Divide between computers and TV crumbles
The wall between televisions and computers is crumbling and internet pioneer Yahoo! is swinging a virtual hammer.
On Wednesday, in rapid-fire succession, Sony, LG Electronics, Toshiba, Samsung and Vizio showed off attention-grabbing new flat-panel television models embedded with Yahoo! “TV widget” software offering links to popular websites.
By the end of the day MySpace revealed that some new Toshiba televisions are being built with Yahoo! widgets and mini-applications, enabling viewers access the popular online social networking website by clicking on remote controls.
“We’ve been cooking this up in the lab for three or four years,” Yahoo! spokesperson Lucas Mast said as his team displayed Connected TV technology at a Digital Experience event on the eve of the Consumer Electronics Show in Las Vegas.
Yahoo! has built 20 widgets to link television viewers to internet destinations including YouTube, Twitter, eBay, MySpace, Amazon, CBS, and The New York Times. Mast expects that number to grow to 50 by June.
A YouTube widget allows videos from the website to be streamed to television sets, while a MySpace widget allows members to watch TV while connecting with online profiles and friends.
Enhancing traditional TV
“We’re giving our users an entirely new way to easily enjoy, share and access MySpace content through the new MySpace experience for TV,” said MySpace vice-president of business development Jason Oberfest.
Yahoo! developed the technology in collaboration with computer-chip-making colossus Intel.
“We believe bringing MySpace to the TV will transform the way people think about social networking and provide a seamless experience for users to enjoy MySpace while watching TV,” said William Leszinske Junior, general manager of Intel’s Digital Home Group.
“This effort is aimed at enhancing today’s traditional TV watching with complementary widgets that will bring rich web content to the TV through internet-connected consumer electronics devices.”
Yahoo! and Intel announced in August they were working together on a ‘widget channel” for televisions.
Major television makers are using the premier gathering in Las Vegas this week to debut televisions embedded with the Intel-Yahoo! technology.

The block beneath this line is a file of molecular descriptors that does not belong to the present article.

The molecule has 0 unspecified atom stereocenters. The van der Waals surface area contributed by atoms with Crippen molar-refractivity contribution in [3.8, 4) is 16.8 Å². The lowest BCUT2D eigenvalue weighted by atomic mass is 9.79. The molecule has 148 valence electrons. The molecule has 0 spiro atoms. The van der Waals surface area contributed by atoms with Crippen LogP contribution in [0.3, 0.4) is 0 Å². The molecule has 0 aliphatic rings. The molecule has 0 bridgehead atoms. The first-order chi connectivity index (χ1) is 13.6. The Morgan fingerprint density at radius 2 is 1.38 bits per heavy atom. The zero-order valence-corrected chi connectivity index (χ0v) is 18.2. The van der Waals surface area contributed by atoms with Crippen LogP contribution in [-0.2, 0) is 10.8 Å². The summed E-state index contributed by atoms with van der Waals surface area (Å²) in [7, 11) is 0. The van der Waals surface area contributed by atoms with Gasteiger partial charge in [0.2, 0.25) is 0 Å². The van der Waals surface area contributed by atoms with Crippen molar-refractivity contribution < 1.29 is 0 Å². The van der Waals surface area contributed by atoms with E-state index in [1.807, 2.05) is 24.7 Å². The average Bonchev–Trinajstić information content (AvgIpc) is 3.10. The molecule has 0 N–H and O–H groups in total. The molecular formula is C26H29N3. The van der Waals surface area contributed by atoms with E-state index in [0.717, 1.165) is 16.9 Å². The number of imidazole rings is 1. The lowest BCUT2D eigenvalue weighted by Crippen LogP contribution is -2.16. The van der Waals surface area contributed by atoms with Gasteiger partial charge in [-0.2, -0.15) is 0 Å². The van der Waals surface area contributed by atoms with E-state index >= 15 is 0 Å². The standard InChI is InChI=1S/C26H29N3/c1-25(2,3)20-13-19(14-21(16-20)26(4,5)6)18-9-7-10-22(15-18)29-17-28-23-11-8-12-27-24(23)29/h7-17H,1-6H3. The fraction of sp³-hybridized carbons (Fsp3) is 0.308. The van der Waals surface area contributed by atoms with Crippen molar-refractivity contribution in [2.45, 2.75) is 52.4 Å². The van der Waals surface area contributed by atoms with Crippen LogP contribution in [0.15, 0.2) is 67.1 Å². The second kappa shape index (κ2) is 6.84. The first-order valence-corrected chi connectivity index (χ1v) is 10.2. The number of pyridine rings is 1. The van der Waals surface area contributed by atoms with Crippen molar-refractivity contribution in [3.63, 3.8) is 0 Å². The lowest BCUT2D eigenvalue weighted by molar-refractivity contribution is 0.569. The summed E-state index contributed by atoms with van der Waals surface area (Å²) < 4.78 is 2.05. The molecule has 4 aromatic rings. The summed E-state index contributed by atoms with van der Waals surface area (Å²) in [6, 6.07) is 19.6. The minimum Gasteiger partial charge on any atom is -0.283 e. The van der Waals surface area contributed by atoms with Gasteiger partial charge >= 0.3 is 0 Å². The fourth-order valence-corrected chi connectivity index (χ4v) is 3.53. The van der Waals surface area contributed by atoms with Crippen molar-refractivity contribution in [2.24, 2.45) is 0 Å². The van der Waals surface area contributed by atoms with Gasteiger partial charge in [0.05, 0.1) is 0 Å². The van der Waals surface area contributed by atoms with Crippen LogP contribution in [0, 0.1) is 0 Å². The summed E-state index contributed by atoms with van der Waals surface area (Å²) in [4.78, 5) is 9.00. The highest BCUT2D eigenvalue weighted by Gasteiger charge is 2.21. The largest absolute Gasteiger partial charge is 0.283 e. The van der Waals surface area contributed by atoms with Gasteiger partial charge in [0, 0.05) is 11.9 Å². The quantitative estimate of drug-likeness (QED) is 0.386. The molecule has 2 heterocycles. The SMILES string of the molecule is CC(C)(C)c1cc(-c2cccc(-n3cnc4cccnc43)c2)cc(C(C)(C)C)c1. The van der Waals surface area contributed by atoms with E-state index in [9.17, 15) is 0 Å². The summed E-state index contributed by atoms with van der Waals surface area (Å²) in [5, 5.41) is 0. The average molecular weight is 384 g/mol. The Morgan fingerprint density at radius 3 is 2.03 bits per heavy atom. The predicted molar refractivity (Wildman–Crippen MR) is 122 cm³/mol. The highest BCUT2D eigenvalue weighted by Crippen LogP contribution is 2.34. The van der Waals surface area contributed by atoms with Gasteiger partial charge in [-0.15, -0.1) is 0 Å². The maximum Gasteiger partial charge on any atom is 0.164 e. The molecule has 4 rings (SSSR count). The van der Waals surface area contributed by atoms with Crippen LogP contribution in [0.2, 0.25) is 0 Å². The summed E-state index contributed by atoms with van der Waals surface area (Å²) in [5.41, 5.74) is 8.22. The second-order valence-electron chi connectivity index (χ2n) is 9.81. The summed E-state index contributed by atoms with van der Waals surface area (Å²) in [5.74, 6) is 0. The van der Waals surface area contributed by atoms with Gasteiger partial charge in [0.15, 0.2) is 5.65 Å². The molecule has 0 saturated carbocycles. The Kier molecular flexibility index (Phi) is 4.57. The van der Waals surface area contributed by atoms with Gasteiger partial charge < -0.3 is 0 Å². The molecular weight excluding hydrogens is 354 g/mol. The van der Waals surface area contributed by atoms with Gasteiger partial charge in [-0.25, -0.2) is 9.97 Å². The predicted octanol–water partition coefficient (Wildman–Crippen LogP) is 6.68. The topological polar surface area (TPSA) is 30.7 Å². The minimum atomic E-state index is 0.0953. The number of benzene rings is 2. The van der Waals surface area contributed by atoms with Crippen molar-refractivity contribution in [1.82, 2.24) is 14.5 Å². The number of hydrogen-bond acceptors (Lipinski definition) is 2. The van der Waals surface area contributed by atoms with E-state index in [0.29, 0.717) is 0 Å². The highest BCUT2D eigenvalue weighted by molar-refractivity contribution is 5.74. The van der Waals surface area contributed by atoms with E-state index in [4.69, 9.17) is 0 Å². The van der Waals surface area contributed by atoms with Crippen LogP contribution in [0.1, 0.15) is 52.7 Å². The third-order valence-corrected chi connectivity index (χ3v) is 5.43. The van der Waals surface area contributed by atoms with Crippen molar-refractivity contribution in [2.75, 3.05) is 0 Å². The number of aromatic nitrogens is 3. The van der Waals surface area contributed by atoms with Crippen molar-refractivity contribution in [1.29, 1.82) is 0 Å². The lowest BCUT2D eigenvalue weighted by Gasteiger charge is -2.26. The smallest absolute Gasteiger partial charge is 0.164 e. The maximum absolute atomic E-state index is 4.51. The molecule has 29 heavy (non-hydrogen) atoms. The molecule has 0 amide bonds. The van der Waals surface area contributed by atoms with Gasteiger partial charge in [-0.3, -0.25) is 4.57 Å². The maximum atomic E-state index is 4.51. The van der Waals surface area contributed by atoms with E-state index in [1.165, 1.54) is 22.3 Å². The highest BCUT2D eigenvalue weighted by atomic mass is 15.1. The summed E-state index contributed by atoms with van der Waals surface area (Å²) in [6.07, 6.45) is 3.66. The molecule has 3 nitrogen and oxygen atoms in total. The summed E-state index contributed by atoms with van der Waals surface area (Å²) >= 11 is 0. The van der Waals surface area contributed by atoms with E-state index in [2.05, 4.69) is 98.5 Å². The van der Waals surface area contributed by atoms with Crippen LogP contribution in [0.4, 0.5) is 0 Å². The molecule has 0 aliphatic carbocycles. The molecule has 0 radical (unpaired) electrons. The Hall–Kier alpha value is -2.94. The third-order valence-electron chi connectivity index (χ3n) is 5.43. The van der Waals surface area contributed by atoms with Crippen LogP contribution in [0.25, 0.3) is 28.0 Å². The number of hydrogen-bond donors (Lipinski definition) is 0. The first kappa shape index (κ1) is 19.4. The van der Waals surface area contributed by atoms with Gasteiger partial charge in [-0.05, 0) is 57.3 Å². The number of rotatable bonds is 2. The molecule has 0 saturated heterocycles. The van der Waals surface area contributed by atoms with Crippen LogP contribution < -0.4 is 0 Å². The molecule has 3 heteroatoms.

“This isn’t a television partner dipping their toe in the water,” Mast said. “We are talking about millions of units. Samsung alone will be selling them in 13 countries.”
Yahoo! and Intel on Wednesday made available a “widget development kit” for software engineers, gadget makers and others in the industry to create enticing TV mini-programmes.
“Yahoo! has combined key attributes of the internet, including openness, community, and personalisation, with the power of television,” said Patrick Barry, vice-president, Connected TV, Yahoo!.
“By creating this revolutionary new internet experience, and combining our technology with the global distribution of major consumer electronics partners, we enable consumers to access the relevant information and content to enhance their TV-watching experience.”
Barry joined Samsung executives at a press conference extolling a new line of televisions that act increasingly like computers.
TV to be bigger, better
“We hope to bring some of the values inherent in the consumer internet to the TV domain,” Barry said.
“We think this will make TV bigger, better, and more exciting than ever before.”
The merging of television and the internet is shaping up as a major theme of the annual electronics show, which opens on Thursday.
Panasonic is showing off Viera brand televisions that let viewers watch films or television shows on demand from major online store Amazon.
LG Electronics unveiled high-definition sets linked to Yahoo! Video, YouTube as well as the US online movie-rental service Netflix.
“For more than 60 years TV has been the centre of family entertainment,” Microsoft chief executive Steve Ballmer said while discussing the future of the consumer electronics industry during a keynote presentation late on Wednesday.
“Over the next several years we will see TV become more sophisticated and more connected. The boundary between the PC and the TV will dissolve.
Yahoo!‘s starring role in making televisions “smarter” puts a shine on a veteran internet firm that’s image and stock price has been battered by a contentious takeover bid by Microsoft and daunting competition from Google.—AFP